'I can picture what Billy Connolly's talking about... down to the last jobby' | Laura Lexx picks her Perfect Playlist

'I can picture what Billy Connolly's talking about... down to the last jobby'

Laura Lexx picks her Perfect Playlist

What I love most about stand-up comedy is the conjuring of a whole world out of nothing. No props. No costumes. Just words and imaginations. One person says one thing and everybody listening imagines something different...I love the simplicity of the method and the complexity of the result.

Here are six times stand-up was perfect for me:

Eddie Izzard - Glorious

My parents had a cassette audio tape of Eddie Izzard’s Glorious, and my older sister and I used to listen to it on repeat. We didn’t understand half the references and we didn’t know what he looked like or what he was physically doing but we loved it. I could see pilot fish, and animals of speed boats and evil giraffes... it remains exactly the same image in my mind’s eye now as it was then.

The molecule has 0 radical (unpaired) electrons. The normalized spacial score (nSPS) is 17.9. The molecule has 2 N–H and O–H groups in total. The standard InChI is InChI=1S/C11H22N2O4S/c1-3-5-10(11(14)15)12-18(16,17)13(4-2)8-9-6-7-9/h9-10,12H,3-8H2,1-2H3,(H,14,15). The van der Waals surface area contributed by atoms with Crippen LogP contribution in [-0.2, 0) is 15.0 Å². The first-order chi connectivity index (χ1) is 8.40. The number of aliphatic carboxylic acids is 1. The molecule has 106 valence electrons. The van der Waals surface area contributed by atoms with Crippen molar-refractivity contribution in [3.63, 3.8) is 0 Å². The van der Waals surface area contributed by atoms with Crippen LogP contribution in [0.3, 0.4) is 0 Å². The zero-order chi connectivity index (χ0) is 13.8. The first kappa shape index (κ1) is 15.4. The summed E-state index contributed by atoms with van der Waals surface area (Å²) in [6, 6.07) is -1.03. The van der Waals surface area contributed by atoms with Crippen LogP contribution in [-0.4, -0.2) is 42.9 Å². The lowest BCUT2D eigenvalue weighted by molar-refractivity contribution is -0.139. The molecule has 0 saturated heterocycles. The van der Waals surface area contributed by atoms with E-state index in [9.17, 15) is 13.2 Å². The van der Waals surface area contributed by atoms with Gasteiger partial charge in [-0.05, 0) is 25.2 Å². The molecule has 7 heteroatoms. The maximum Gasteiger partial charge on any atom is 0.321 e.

The beauty of the rhythm and intonation of his delivery seals the images, varnishes it... listen to the way the man says ‘it’s like blowing into a weasel... weasel weasel’ and tell me you can’t picture the feeling of that tough inflate? Perfection.

Phill Jupitus doing an impression of Eddie Izzard at We Know Where You Live, Live... 

This is an exceptional live moment... Phill Jupitus doing an impression of Eddie Izzard, doing some excellent material about Star Wars. So many layers! How many images do you have in your head while this happens?

Firstly, Jupitus does an excellent impression of Izzard’s mannerisms and voice; so you have that in your head. Then, he’s also written some very funny Izzard-esque material so you’re laughing at the Star Wars imagery, but at the same time you’re also laughing, in a friendly compassionate way, at the common threads within Izzard’s style.

On top of all this, Izzard is there hosting the event so the audience can imagine his reactions to this and the vibe between him and Jupitus.

There is so much being created for the audience here - so many worlds and interactions and levels of observation... but it’s still one person with a microphone. Beautiful.